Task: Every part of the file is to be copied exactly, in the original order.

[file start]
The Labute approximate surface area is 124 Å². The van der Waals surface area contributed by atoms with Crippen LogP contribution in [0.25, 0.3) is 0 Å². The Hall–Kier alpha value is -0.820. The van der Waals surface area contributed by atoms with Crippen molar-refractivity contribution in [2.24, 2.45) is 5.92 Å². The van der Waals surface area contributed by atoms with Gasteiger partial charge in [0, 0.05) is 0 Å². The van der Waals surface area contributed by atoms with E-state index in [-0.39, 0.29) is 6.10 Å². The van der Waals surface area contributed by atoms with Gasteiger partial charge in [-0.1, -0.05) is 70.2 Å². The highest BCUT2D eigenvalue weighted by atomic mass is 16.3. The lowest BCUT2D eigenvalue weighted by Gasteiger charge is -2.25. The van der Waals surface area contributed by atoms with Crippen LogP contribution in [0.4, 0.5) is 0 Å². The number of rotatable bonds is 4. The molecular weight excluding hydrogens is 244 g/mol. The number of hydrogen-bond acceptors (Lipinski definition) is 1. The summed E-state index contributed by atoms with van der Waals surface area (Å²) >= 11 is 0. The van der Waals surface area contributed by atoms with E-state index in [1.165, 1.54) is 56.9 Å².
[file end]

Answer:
The Labute approximate surface area is 124 Å². The van der Waals surface area contributed by atoms with Crippen LogP contribution in [0.25, 0.3) is 0 Å². The Hall–Kier alpha value is -0.820. The van der Waals surface area contributed by atoms with Crippen molar-refractivity contribution in [2.24, 2.45) is 5.92 Å². The van der Waals surface area contributed by atoms with Gasteiger partial charge in [0, 0.05) is 0 Å². The van der Waals surface area contributed by atoms with E-state index in [-0.39, 0.29) is 6.10 Å². The van der Waals surface area contributed by atoms with Gasteiger partial charge in [-0.1, -0.05) is 70.2 Å². The highest BCUT2D eigenvalue weighted by atomic mass is 16.3. The lowest BCUT2D eigenvalue weighted by Gasteiger charge is -2.25. The van der Waals surface area contributed by atoms with Crippen LogP contribution in [0.4, 0.5) is 0 Å². The number of rotatable bonds is 4. The molecular weight excluding hydrogens is 244 g/mol. The number of hydrogen-bond acceptors (Lipinski definition) is 1. The summed E-state index contributed by atoms with van der Waals surface area (Å²) >= 11 is 0. The van der Waals surface area contributed by atoms with E-state index in [1.165, 1.54) is 56.9 Å².